PFA owns more than $400m in bonds linked to environmentally damaging fossil fuel projects even though the Danish pensions and insurance provider has pledged to cut carbon emissions and promote the transition to a more sustainable future.
Environmental promises made by pension funds and asset managers are drawing critical scrutiny from campaigners who complain that the finance industry is more interested in flattering its reputation through “greenwashing” than addressing the task of decarbonising society.
PFA, which oversees assets of DKr730bn ($117bn) on behalf of 1.3m individual customers and 6,000 corporate clients, supports goals to limit global warming agreed at the 2015 Paris climate change conference. It has committed to ensuring that its investment portfolio is carbon neutral by 2050 as a member of the UN-backed Net-Zero Asset Owner Alliance.
But such pledges are weakened by its involvement in the financing of tar-sands oil production in Canada and the expansion of a thermal coal project in Vietnam.
PFA owns bonds worth about $187m issued by the province of Alberta in Canada, a major producer of tar-sands oil, according to the Anthropocene Institute, a Stockholm-based research group that focuses on climate risks in fixed-income portfolios.
Oil extracted from tar sands generates more carbon-dioxide emissions than most other types of crude and releases other toxic substances into the environment. Alberta accounts for an estimated 71 per cent of global tar-sand reserves.
“It is shocking that PFA is the second-largest owner behind Vanguard of the international bonds issued by Alberta. It seems PFA hoped that it could run substantial fossil fuel risks in its fixed-income portfolio while also peddling new climate-friendly products to clients,” said Ulf Erlandsson, the founder of Anthropocene Fixed Income Institute. It is funded by the Growald Family Fund, a philanthropic donor founded by members of the Rockefeller family.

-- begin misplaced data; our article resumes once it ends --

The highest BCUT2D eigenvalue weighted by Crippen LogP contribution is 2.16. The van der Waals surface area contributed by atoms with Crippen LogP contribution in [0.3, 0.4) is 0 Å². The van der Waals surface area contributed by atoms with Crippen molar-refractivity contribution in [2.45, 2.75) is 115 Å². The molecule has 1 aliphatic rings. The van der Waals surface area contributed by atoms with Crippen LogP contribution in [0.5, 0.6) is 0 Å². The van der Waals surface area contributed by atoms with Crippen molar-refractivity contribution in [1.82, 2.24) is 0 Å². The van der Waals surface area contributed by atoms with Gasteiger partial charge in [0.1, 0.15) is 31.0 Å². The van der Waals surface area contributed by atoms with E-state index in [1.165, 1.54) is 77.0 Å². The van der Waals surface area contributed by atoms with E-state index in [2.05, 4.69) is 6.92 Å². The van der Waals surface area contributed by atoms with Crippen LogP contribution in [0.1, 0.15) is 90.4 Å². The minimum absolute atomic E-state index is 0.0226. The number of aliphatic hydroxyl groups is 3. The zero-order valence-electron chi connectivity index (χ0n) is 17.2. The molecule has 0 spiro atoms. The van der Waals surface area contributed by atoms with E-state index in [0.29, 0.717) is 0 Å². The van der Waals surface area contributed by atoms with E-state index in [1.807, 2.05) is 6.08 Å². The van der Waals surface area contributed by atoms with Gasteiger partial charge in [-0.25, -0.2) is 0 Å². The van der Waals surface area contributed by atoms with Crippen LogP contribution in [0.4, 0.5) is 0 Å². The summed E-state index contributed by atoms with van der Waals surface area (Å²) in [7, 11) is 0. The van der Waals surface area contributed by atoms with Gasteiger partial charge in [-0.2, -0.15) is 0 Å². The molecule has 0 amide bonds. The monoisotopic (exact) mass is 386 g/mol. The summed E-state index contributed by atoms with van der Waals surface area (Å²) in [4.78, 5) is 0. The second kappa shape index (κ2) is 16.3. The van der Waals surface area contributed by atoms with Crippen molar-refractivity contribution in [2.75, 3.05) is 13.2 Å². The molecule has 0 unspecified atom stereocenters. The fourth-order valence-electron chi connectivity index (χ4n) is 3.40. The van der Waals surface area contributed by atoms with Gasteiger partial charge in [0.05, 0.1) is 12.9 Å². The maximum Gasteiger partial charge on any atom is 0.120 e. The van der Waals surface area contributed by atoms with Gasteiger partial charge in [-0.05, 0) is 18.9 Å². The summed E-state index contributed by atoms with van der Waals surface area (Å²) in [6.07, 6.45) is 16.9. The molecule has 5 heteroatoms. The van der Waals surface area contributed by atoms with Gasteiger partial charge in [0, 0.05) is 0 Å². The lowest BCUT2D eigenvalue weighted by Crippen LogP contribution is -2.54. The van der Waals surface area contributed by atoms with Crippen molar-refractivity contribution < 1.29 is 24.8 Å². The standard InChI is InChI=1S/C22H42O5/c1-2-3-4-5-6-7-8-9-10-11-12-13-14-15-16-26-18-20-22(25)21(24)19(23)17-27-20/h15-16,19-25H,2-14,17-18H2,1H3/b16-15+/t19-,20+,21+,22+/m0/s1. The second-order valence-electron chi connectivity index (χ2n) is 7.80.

PFA also owns bonds worth $45m issued by Japan Bank for International Cooperation as well as $112m of bonds issued by Export-Import Bank of Korea. The two Asian banks are co-financiers of the Vung Ang II coal-fired power plant in Vietnam.
PFA also ranks as the biggest owner of bonds issued by EnQuest, the London-listed North Sea oil producer, with a holding worth about $72m.
“All of these bonds should be completely excluded from PFA’s fixed-income portfolio due to their climate risks,” said Erlandsson, a former fixed-income portfolio manager.
PFA declined to discuss any of its individual bond holdings.
Christian Storm Schubart, head of ESG at PFA Asset Management, said: “We are committed to transitioning our investment portfolio to net-zero greenhouse gas emissions by 2050. This will include regularly reporting and intermediate target-setting every five years in line with the Paris Agreement.”
Storm Schubert added that PFA had also reduced its equity holdings in gas and oil companies in 2019 and 2020.
Erlandsson said those reductions were welcome but PFA “must also take similar urgent steps to reduce outsized climate risks in its fixed-income portfolio if it is serious about its commitment to the Paris Agreement”.
“Credibility is key when savers entrust their money to a pension fund to run in a climate-friendly way,” said Erlandsson.